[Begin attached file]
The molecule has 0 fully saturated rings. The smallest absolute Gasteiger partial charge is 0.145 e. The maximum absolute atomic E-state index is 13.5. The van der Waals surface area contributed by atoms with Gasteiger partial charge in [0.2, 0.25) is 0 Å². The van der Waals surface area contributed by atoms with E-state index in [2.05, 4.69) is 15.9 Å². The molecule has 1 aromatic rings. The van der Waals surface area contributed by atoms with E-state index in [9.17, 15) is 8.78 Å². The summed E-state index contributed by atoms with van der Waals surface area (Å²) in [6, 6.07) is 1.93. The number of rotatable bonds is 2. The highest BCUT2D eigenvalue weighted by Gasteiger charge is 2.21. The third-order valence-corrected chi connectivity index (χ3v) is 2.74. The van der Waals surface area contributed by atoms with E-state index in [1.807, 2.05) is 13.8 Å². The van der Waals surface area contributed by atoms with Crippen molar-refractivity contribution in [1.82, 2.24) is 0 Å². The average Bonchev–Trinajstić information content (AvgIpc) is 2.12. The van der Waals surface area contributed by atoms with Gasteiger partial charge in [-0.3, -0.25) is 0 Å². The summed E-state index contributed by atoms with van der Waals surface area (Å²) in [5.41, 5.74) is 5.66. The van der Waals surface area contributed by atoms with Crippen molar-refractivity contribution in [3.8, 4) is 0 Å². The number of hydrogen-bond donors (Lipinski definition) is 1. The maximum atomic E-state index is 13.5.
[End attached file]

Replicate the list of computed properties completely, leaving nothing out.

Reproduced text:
The molecule has 0 fully saturated rings. The smallest absolute Gasteiger partial charge is 0.145 e. The maximum absolute atomic E-state index is 13.5. The van der Waals surface area contributed by atoms with Gasteiger partial charge in [0.2, 0.25) is 0 Å². The van der Waals surface area contributed by atoms with E-state index in [2.05, 4.69) is 15.9 Å². The molecule has 1 aromatic rings. The van der Waals surface area contributed by atoms with E-state index in [9.17, 15) is 8.78 Å². The summed E-state index contributed by atoms with van der Waals surface area (Å²) in [6, 6.07) is 1.93. The number of rotatable bonds is 2. The highest BCUT2D eigenvalue weighted by Gasteiger charge is 2.21. The third-order valence-corrected chi connectivity index (χ3v) is 2.74. The van der Waals surface area contributed by atoms with E-state index in [1.807, 2.05) is 13.8 Å². The van der Waals surface area contributed by atoms with Crippen molar-refractivity contribution in [1.82, 2.24) is 0 Å². The average Bonchev–Trinajstić information content (AvgIpc) is 2.12. The van der Waals surface area contributed by atoms with Gasteiger partial charge in [-0.3, -0.25) is 0 Å². The summed E-state index contributed by atoms with van der Waals surface area (Å²) in [5.41, 5.74) is 5.66. The van der Waals surface area contributed by atoms with Crippen molar-refractivity contribution in [3.8, 4) is 0 Å². The number of hydrogen-bond donors (Lipinski definition) is 1. The maximum atomic E-state index is 13.5.